Workforce development is another area of grant funding and is designed to create fellowship programs to supplement training for faculty members in medical schools and other health profession schools with programs in psychology, pharmacy, nursing, social work, physician assistant education, chaplaincy or other health disciplines. The fellowship would be open to current faculty and to appropriately credentialed volunteer faculty and practitioners who do not have formal training in palliative care to upgrade their knowledge and clinical skills to care for individuals with serious or life threatening illnesses. The fellowship could be offered at a Palliative Care and Hospice Education Center or at approved medical schools. Participation in the fellowship program would count towards continuing health profession education requirements. Each award under this subsection would be in the amount of $150,000, and no more than 24 palliative care and hospice education centers may receive the award.

Career Incentive Awards

The final area of grant awards would be in the area of palliative care and hospice career incentive awards. These awards would be designed to foster greater interest among a variety of health professionals entering the field of palliative care. To be eligible, the individual would have to be an advanced practice nurse, a social worker, physician assistant, pharmacist, chaplain or student in psychology who is pursuing a doctorate, masters or other advanced degree with a focus in palliative care or related field in an accredited health profession school. As another condition of receiving the award or grant, the individual would have to agree that following the completion of the award period, he or she would teach or practice palliative care in a health related educational home, hospice or long-term care settings for a minimum of five years. The payment would be made directly to the institution and the Act authorizes $44.1 million through fiscal years 2018-2022 to carry out the purpose of the Act.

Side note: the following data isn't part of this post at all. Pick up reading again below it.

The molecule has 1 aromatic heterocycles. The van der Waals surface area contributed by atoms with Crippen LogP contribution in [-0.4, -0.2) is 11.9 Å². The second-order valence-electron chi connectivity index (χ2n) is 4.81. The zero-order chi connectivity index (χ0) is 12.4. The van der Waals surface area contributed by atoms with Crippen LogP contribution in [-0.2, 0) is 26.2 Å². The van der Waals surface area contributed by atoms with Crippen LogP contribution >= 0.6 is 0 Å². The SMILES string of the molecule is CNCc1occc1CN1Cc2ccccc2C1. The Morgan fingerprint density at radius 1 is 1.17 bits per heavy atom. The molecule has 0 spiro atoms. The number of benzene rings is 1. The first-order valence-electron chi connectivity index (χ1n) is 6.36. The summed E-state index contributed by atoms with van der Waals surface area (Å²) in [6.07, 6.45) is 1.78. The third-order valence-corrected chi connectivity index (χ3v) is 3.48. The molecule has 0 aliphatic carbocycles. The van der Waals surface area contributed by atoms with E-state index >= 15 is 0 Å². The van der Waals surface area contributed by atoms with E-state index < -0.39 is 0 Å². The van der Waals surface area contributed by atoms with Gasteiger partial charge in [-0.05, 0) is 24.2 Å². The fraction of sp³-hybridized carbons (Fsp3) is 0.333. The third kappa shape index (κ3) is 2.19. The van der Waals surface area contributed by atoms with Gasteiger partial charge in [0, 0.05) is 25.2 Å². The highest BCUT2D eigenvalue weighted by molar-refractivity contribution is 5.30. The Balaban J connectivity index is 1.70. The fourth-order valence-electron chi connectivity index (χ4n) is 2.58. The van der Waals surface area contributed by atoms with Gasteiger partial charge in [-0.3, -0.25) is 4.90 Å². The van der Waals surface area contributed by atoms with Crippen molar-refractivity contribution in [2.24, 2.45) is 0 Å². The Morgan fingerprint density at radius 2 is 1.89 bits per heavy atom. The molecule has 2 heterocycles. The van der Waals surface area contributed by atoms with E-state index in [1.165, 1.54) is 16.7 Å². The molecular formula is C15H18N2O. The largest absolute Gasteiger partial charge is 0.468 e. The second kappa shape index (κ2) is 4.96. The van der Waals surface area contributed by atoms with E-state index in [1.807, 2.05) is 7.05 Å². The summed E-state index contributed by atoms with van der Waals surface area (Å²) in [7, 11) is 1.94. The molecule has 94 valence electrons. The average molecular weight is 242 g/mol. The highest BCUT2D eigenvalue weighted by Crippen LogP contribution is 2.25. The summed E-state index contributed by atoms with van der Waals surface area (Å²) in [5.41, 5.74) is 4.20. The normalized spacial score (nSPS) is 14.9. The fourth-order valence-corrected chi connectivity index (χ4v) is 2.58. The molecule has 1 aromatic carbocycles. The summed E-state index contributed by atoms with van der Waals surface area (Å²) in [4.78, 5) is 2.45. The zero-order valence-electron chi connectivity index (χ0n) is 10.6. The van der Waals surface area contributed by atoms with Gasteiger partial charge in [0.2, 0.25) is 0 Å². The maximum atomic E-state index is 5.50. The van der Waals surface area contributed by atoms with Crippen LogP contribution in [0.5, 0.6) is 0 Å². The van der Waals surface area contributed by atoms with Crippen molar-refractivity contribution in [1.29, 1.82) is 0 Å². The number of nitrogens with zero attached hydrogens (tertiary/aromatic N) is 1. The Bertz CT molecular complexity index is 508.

The bill will now go to the U.S. Senate for consideration (S. 693).

Alabama Initiatives on Palliative Care

For its part, Alabama has also taken efforts to educate the public and health care professionals on the importance and purpose of palliative care and hospice care. In 2015, the Alabama Legislature passed a resolution establishing the Alabama State Advisory Council on Palliative Care and Quality of Life. The council meets regularly to discuss and develop educational resources for the public. For more information on the State Advisory Council and its educational efforts, please visit the website at: